Geneva (ICRC) – Speaking at the opening of the Meeting of States party to the 2008 Convention on Cluster Munitions, vice-president of the International Committee of the Red Cross (ICRC), Gilles Carbonnier, urged the international community to continue to reinforce the stigma against these unacceptable weapons.
"The past 10 years have seen major progress in clearing cluster munition remnants , bringing improvements to the lives of people and communities affected by these weapons," said Gilles Carbonnier. "More than 400 km of contaminated land has been cleared of cluster munition remnants and States Parties have destroyed the vast majority of their declared stockpiles," he added.
Other progress has included:
• Growing acceptance of the norm banning cluster munitions: today, 103 States are party to the Convention and a further 17 are signatories.
• States Parties have destroyed the vast majority of their declared stockpiles, amounting to more than 175 million sub-munitions.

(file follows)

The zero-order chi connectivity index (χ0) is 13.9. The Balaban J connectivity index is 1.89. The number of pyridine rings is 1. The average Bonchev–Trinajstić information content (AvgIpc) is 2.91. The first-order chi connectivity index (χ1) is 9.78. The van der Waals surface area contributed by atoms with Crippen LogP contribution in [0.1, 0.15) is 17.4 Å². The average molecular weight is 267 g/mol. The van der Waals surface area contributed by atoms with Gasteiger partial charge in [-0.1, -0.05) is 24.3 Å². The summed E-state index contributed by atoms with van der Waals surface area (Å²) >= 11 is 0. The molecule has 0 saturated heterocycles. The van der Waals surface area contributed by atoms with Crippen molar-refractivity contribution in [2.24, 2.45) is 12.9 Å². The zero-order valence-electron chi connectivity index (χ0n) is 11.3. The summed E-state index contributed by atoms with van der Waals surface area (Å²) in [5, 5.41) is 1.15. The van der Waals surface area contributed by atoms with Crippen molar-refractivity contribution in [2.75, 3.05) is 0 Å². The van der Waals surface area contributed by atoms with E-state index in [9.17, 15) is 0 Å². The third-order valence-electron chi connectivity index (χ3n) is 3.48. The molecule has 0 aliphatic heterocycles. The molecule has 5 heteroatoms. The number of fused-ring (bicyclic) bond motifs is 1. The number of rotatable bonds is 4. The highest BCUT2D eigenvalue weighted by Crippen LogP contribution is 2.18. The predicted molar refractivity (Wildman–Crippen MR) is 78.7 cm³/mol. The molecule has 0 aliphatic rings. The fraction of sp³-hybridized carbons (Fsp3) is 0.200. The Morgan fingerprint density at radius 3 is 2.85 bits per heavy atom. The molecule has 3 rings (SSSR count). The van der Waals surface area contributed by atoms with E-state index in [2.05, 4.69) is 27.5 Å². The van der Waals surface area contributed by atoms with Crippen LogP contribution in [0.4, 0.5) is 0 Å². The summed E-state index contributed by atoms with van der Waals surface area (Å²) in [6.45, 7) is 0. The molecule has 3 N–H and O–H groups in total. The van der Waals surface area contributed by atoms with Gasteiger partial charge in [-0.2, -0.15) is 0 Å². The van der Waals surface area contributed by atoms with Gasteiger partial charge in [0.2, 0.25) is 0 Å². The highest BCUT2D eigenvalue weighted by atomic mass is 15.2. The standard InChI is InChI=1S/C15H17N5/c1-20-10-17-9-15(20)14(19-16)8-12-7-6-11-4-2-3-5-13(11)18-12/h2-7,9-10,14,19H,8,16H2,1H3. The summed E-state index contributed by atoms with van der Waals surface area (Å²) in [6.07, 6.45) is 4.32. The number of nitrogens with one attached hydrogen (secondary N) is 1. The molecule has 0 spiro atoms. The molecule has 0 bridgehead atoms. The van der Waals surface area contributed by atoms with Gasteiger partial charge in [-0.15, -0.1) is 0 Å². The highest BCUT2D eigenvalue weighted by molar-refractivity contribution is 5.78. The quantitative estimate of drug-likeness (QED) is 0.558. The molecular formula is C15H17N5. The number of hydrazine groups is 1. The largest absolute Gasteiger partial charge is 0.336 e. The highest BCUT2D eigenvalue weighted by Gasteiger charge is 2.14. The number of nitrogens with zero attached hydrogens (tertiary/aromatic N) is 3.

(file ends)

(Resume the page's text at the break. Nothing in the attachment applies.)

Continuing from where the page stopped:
• 18 countries (of which 17 are States Parties)that formerly manufactured cluster munitions have ceased doing so.
However, vice-president Carbonnier noted that much work remains to be done and progress cannot be taken for granted:
"The rise in the number of reported cluster munition casualties – mostly civilian – in the past five years is a matter of grave concern to all of us in the Convention community," said Carbonnier. "The death and injury of hundreds of civilians underscores the urgency with which we need to achieve universal implementation of the Convention's norms."
"The Convention's promise to civilians that they will no longer face the threat to their lives, limbs and livelihoods posed by cluster munitions will only be fulfilled when the use of these weapons has ceased, when stockpiles are eliminated, when contaminated areas have been cleared and when victims have been helped to rebuild their lives," said Carbonnier.
The ICRC calls on all States that have not yet done so to join the Convention on Cluster Munitions and faithfully implement its humanitarian agenda.
For more information, please contact:
Matt Clancy, ICRC Geneva, +41 79 574 15 54